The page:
On The WallFrom The Field
On July 22nd at 4.20am, Leo Houlding and a team of four others completed the first ascent of the 1,200m north-west face of the Mirror Wall in remote Greenland. The team free climbed 23 of the 25 pitches and spent 12 nights on the wall. In Autumn 2016, Coldhouse Collective will be releasing a free-to-view feature film and an accompanying series that documents the ascent. Here, Waldo Etherington reflects on vertically hauling 400kg of gear up to the team’s first ‘wall camp’ using only manpower.
The radio crackled to life as Leo informed us that the haul load was secure and ready to go. I peered down and could just make out Leo waist-deep in snow, 400m of vertical rock below me, making his way up to the base of the wall. I switched my attention back to our complex setup and gave the system a once-over as Matt Pickles, Matt Pycroft and Joe Mohle assumed their positions as ballast below me. The 400kg load consisted of five haul bags strapped together and attached to a single rope.
Having spent a large part of my life on rainforest tree-climbing expeditions in the tropics, these blank big walls, jagged snow-capped mountains and cold glaciers always intimidate me. I still don’t fully comprehend how Leo sniffs out these lines and decides it’s a good idea to try to climb them, let alone how he convinces us to follow him up the hardest and boldest routes on the planet. But his enthusiasm and confidence do the job well, and as we started our first haul, I found myself indulging in the thought that we might actually be able to get to the top. Jesus, too much time hanging out with rock climbers – crazy bastards!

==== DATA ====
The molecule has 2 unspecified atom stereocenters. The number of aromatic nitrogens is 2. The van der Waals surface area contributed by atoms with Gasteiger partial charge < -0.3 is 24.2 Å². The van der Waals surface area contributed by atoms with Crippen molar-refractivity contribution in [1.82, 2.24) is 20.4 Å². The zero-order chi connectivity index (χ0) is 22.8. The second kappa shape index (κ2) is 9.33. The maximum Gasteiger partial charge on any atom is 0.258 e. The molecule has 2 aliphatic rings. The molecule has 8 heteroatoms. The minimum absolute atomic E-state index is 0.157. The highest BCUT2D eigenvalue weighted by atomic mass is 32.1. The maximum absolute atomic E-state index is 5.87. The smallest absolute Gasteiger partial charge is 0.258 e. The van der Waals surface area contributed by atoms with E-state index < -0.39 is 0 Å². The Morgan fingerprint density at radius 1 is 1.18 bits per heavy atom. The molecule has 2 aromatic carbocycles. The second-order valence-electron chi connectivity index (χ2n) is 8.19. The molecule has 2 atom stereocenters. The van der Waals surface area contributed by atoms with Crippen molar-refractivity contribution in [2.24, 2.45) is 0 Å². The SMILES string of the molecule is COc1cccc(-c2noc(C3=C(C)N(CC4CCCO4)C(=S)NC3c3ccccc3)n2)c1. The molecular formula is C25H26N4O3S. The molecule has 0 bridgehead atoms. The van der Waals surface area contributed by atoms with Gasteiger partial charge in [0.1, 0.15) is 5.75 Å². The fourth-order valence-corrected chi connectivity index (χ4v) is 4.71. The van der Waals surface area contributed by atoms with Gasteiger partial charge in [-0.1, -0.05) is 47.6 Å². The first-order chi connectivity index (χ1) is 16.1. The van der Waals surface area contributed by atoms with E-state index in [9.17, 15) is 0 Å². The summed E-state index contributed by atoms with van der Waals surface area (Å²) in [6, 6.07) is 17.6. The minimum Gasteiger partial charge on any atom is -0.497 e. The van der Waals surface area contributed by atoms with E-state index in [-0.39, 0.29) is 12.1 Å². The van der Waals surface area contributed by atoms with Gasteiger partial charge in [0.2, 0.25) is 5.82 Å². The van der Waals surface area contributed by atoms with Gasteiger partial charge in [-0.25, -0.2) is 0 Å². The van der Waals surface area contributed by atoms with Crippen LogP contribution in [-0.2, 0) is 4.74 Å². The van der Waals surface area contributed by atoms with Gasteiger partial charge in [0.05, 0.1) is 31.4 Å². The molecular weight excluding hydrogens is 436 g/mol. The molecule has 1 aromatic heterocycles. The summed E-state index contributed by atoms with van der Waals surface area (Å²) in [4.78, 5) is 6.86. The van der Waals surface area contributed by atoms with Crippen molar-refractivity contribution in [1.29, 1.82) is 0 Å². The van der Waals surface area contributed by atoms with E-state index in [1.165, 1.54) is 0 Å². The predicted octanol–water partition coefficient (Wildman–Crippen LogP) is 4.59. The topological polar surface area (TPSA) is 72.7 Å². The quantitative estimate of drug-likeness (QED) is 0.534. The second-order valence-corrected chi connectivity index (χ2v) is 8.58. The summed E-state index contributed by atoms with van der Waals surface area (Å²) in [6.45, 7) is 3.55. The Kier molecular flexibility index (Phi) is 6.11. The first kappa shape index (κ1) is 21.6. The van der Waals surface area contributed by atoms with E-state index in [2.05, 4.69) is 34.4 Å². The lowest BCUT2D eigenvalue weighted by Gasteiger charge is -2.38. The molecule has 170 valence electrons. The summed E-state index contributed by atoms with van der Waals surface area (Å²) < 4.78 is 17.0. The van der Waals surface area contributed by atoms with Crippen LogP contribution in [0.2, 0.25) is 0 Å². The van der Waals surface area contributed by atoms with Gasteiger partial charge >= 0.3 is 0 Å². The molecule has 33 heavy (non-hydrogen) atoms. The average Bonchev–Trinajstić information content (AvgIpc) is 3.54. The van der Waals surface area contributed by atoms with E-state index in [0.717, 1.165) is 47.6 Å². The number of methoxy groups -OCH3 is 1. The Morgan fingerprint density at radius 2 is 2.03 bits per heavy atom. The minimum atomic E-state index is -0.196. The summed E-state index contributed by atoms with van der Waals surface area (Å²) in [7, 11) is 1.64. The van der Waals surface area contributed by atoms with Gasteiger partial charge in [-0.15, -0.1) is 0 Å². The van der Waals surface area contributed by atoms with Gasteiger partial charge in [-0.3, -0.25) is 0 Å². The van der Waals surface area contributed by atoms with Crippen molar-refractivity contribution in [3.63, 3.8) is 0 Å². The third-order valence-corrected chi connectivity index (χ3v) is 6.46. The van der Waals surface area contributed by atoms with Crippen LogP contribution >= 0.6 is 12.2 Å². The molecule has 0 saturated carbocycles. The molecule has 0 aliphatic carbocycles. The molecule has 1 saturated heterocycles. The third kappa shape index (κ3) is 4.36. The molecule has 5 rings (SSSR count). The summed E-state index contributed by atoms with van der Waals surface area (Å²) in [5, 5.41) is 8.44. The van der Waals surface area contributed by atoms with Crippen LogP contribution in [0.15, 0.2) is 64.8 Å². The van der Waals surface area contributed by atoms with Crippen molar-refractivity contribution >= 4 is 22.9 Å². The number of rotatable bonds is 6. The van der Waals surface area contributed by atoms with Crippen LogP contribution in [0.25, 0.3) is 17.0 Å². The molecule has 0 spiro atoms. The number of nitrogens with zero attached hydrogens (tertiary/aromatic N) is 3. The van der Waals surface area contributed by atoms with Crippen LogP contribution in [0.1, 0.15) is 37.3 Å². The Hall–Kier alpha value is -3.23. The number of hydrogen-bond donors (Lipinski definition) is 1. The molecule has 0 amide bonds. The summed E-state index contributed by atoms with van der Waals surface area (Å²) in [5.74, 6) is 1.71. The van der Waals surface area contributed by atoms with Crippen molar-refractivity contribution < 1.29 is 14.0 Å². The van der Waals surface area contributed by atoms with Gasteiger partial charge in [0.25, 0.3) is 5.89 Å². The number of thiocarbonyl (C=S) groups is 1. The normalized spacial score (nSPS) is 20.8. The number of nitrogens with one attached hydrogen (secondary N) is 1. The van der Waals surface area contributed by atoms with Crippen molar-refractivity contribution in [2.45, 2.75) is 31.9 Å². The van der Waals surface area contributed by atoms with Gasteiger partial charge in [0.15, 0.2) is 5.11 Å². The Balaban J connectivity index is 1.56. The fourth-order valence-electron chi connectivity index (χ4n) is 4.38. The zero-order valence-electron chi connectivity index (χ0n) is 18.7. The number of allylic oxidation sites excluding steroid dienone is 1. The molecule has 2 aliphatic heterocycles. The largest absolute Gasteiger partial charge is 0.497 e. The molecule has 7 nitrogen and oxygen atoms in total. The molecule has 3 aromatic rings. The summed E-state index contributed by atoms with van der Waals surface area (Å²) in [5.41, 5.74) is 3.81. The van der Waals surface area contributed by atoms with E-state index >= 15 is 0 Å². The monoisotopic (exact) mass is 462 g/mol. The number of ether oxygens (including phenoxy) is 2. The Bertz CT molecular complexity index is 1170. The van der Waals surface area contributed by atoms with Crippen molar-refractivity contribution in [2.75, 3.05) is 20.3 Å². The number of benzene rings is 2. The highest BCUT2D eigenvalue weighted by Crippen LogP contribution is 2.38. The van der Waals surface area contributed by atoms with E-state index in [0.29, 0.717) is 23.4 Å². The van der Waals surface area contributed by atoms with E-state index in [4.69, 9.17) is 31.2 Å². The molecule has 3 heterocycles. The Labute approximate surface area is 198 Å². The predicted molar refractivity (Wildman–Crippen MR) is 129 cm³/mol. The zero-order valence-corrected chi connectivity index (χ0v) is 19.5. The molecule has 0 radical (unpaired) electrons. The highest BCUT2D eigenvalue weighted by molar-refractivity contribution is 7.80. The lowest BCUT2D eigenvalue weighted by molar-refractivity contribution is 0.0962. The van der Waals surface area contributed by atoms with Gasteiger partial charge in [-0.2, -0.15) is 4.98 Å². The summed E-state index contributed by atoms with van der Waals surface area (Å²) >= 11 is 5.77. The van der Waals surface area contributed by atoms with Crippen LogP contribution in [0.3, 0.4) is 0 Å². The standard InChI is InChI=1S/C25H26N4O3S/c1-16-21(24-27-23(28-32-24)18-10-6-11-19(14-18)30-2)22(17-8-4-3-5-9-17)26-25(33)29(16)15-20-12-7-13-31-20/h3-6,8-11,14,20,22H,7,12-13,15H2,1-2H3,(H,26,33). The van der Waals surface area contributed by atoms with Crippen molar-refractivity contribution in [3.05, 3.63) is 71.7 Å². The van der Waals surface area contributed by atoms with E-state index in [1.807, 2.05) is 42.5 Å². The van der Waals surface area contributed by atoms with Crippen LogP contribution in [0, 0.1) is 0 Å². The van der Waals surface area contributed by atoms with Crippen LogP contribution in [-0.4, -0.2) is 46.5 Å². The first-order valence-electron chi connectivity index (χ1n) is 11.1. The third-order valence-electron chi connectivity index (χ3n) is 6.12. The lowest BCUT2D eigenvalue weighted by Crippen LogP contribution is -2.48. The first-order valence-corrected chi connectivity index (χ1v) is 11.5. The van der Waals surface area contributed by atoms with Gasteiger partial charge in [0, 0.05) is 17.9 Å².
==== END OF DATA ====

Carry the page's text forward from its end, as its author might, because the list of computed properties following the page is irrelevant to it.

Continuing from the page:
As the awkward and bulky slug of bags began to crush and scrape its way out of the snow and on to the bare rock face, the first knot in our haul line moved up and into the system. ‘Five metres, two metres, one metre, stop!’ were my instructions. The ballast de-weighted the main rope as intended, and with systematic accuracy I suspended the load on a Prusik and easily lowered it with my thumb and forefinger on the radium release hitch.
Despite our heavy loads and the challenge of a big-wall first ascent and film trip combined, Leo’s minimalist approach to climbing and climbing ethics meant we only had one haul-specific belay device due to ‘the unnecessary weight of having two’. So we needed a little more skill and thought employed in our systems to compensate for any kit we didn’t have. Not a problem here. Within a couple of minutes the device was re-engaged, tensioned into position with a 4mm 27:1 and reset for the next 100m.
Rigging isn’t just about tying knots and keeping angles manageable, but about keeping it clean, rope management, knot dressing and appropriate usage: lots to think about when you’re on a big wall. We did sets of 20 synchronised hauls with three of us on a 1:1 – hauling in its most elemental form. We were placing in excess of half a ton (5kN) on to our anchors so we had to ensure they were fit for such force. To make it safe we agreed on five bolts for our camp, three of which took the main brunt of the haul and two dedicated to portaledge suspension and access. If you know what a hand-drill bolt kit looks like, you might be familiar with the effort required to place five bolts in granite. It takes about thirty minutes to drill a hole 8mm wide and 50mm deep. Each turn of the drill is done with the wrist between solid knocks with the hammer dealt to the back of the drill. Tap tap, scrape scrape, tap tap, scrape scrape. When you first place the drill bit against the unforgiving rock and hit the drill with your hammer it is beyond a joke. It’s like trying to cut down an oak tree with a spoon, but little by little, as the wrist tires and the rock dust builds up on your face and shoulders, you get there.